Out of one of the greatest tragedies comes stories of heroism and selflessness. For relatives of those involved in the Buttevant rail disaster of 1980, they remember and preserve memories 41 years on.
The crash of August 1, 1980, has somewhat faded in the public consciousness in the decades since 18 people died and about 70 were injured, but never so for families and dedicated volunteers in Buttevant, determined never to let the memories extinguish.
Most of the 230 passengers were holidaymakers who had got on board in Dublin, while some were on their way to spend the weekend with relatives.
For the Cummins family, known throughout Cork for the legendary Gaelic games exploits as well as a chain of sports shops, the heroism of Bertie Walsh will never be forgotten.
An uncle to Kevin, Brendan, and Ray Cummins, Bertie Walsh from Glounthaune was the driver of the train on the day.
Kevin Cummins said: "A bench at the site of the memorial is dedicated to his memory, recalling his heroism in struggling to extradite himself from the wreckage and run up the line to stop the oncoming chemical train.
Bertie Walsh, a veteran of 18 years driving trains at the time of the crash, was singled out for special mention for his heroism by the subsequent Buttevant Rail Inquiry.
Mr Cummins paid tribute to the local Buttevant Rail Disaster Commemorative Committee for their dedication in commemorating the tragedy, ensuring the town will always honour those who perished, as well as those who survived.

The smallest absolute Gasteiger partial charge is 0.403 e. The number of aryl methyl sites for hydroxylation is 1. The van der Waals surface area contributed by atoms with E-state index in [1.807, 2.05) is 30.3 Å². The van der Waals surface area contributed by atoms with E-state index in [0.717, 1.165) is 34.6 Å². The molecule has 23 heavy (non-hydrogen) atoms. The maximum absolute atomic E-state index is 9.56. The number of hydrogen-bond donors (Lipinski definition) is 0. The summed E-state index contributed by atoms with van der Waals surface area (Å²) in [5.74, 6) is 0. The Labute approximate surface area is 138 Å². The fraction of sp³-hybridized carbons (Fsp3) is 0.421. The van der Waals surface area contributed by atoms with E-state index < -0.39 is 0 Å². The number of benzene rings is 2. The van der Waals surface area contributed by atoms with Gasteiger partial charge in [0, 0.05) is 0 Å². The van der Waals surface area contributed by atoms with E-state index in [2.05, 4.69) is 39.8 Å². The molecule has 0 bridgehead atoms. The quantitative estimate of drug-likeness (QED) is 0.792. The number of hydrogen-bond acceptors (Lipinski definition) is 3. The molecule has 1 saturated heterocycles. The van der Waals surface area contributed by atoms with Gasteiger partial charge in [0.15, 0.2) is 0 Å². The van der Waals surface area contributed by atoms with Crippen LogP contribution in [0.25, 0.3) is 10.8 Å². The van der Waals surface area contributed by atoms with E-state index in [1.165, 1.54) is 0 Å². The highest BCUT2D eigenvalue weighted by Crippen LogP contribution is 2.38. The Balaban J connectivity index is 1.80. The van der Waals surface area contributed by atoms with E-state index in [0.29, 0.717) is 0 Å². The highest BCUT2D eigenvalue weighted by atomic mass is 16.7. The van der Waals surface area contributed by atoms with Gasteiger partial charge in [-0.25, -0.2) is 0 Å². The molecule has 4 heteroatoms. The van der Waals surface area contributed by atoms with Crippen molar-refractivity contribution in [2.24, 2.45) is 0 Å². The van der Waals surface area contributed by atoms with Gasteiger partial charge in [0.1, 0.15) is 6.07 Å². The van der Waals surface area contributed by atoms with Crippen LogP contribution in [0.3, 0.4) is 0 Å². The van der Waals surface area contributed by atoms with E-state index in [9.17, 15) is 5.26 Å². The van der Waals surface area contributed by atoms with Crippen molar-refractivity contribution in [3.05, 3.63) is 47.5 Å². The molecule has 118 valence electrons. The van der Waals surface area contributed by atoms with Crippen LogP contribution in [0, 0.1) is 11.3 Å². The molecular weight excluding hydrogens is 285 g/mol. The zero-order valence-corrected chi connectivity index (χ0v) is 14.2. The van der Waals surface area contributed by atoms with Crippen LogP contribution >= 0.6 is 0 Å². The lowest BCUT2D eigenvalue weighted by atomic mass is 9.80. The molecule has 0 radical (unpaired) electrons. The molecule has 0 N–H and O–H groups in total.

"The local Buttevant Rail Disaster Commemorative Committee – chairman Tom Sheahan and spokesperson Terri O’Gorman – have been wonderful in maintaining the memorial and keeping the memory of the tragedy to the forefront in the life of Buttevant.
"The local Catholic Church lights a candle every day in memory of the 18 victims who died as a result of the accident," he said.
The commemoration that took place to mark the tragedy this year should have taken place in 2020 on the 40th anniversary, but Covid-19 restrictions put paid to those plans.
The event this year was a very special occasion for the great grandnephew and nieces of Mr Walsh, who were dedicating a bench at the site in honour of their relative.
The crash brought out the best in humanity and service from those in proximity to Buttevant on the day of the disaster.
Nearly 200 staff including doctors and nurses, some who had been on holiday or on a day off, came back on duty to help the stricken victims, and the swift response is credited with saving many lives.